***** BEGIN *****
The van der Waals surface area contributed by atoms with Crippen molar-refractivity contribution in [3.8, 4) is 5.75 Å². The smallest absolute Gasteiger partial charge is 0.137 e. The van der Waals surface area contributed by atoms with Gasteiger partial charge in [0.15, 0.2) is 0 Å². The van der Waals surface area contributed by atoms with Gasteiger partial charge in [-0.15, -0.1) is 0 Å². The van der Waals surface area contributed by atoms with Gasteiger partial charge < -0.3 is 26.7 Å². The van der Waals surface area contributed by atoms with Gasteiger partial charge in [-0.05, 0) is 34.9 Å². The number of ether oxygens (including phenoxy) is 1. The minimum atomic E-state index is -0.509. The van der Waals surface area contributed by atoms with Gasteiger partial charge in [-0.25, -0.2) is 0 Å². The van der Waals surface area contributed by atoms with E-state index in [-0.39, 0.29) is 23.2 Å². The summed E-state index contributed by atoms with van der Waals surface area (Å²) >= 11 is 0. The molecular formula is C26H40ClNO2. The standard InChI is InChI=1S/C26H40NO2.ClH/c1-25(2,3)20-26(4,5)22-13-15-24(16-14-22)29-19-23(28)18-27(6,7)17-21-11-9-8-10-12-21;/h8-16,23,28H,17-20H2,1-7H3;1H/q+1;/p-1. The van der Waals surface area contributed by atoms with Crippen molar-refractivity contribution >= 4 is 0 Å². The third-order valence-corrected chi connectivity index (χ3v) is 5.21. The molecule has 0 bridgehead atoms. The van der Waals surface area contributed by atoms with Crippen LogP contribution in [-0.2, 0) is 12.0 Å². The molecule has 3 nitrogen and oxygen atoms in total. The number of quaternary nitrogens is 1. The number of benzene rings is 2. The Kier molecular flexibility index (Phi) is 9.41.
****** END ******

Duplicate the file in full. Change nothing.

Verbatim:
The van der Waals surface area contributed by atoms with Crippen molar-refractivity contribution in [3.8, 4) is 5.75 Å². The smallest absolute Gasteiger partial charge is 0.137 e. The van der Waals surface area contributed by atoms with Gasteiger partial charge in [0.15, 0.2) is 0 Å². The van der Waals surface area contributed by atoms with Gasteiger partial charge in [-0.15, -0.1) is 0 Å². The van der Waals surface area contributed by atoms with Gasteiger partial charge < -0.3 is 26.7 Å². The van der Waals surface area contributed by atoms with Gasteiger partial charge in [-0.05, 0) is 34.9 Å². The number of ether oxygens (including phenoxy) is 1. The minimum atomic E-state index is -0.509. The van der Waals surface area contributed by atoms with Gasteiger partial charge in [-0.25, -0.2) is 0 Å². The van der Waals surface area contributed by atoms with E-state index in [-0.39, 0.29) is 23.2 Å². The summed E-state index contributed by atoms with van der Waals surface area (Å²) >= 11 is 0. The molecular formula is C26H40ClNO2. The standard InChI is InChI=1S/C26H40NO2.ClH/c1-25(2,3)20-26(4,5)22-13-15-24(16-14-22)29-19-23(28)18-27(6,7)17-21-11-9-8-10-12-21;/h8-16,23,28H,17-20H2,1-7H3;1H/q+1;/p-1. The van der Waals surface area contributed by atoms with Crippen molar-refractivity contribution >= 4 is 0 Å². The third-order valence-corrected chi connectivity index (χ3v) is 5.21. The molecule has 0 bridgehead atoms. The van der Waals surface area contributed by atoms with Crippen LogP contribution in [-0.2, 0) is 12.0 Å². The molecule has 3 nitrogen and oxygen atoms in total. The number of quaternary nitrogens is 1. The number of benzene rings is 2. The Kier molecular flexibility index (Phi) is 9.41.